You’ll also want to create social media profiles on the platforms that your homeowners or commercial property owners are using, like Facebook and LinkedIn.
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8. Build your marketing and advertising strategy
Simply having an online presence isn’t enough. For your new business to stand out, you need to create a marketing strategy with your target audience’s needs in mind. Identify what messages would appeal to your ideal customer. Figure out where they spend their time. For example, you could reach a residential pest control client by posting on Nextdoor or handing out business cards at a local home and garden show. You could also ask your network of friends, family, and acquaintances for referrals and offer incentives like gift cards in exchange.
Ahead of your launch, amplify your pest control marketing with online advertising. Online ads—including social media, search engine, and Yelp Ads—can help multiply your reach, specifically to members of your target audience. The best part is you can set your own budget so you never overspend.
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9. Prioritize client management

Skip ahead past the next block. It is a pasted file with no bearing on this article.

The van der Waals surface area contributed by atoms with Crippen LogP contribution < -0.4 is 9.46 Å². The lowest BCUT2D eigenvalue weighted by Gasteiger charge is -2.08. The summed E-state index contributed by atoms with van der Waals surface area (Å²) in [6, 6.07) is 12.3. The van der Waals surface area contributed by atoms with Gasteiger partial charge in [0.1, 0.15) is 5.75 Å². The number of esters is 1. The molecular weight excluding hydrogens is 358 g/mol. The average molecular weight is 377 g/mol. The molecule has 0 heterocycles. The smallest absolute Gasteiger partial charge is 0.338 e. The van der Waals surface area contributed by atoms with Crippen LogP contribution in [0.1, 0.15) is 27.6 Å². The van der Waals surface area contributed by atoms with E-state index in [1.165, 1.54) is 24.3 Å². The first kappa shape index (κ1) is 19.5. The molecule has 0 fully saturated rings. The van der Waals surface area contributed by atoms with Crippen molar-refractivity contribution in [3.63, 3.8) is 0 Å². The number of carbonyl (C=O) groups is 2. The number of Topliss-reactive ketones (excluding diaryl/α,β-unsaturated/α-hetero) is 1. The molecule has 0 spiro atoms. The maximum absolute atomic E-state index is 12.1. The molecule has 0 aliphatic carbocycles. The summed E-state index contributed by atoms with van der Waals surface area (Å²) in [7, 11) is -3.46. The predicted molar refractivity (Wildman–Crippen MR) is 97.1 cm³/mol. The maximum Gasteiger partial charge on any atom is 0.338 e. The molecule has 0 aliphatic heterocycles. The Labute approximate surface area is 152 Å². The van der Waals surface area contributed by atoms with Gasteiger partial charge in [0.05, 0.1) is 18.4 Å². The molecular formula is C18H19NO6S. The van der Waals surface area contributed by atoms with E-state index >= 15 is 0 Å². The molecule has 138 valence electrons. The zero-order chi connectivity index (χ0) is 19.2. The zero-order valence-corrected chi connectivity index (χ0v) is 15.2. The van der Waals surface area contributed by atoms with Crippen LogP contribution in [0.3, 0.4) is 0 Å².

Running your own pest control business requires you to manage your client relationships wisely.
Start with the logistics. Create processes and invest in tools that help you streamline your operations and avoid issues that could lead to poor client experiences (double booking, low pesticide supply, etc.).
Then figure out when and where you’ll be available to communicate with your clients. Don’t overextend yourself. You don’t want ringing phones, incoming emails, and messages from all your social channels around the clock if you’re a one-person show. If you do have a team, make sure they’re trained to provide the best support possible on each channel.
Preparing contracts, documents, and quotes can also help you create smooth client experiences that are worthy of 5-star reviews on Yelp. It’s all about finding ways to get rid of clients’ pest problems quickly instead of adding new problems to their already stressful situation.
Starting a pest control business can be a reality
A pest control service can be a lucrative business idea no matter where in the U.S. you live. To turn your idea into a successful business, you need to know how to meet legal requirements, keep your finances in check, and build a solid online presence over time. Get more insight into developing a pest control company by learning how to write a pest control business plan.
The information above is provided for educational and informational purposes only. It is not intended to be a substitute for professional advice and may not be suitable for your circumstances. Unless stated otherwise, references to third-party links, services, or products do not constitute endorsement by Yelp.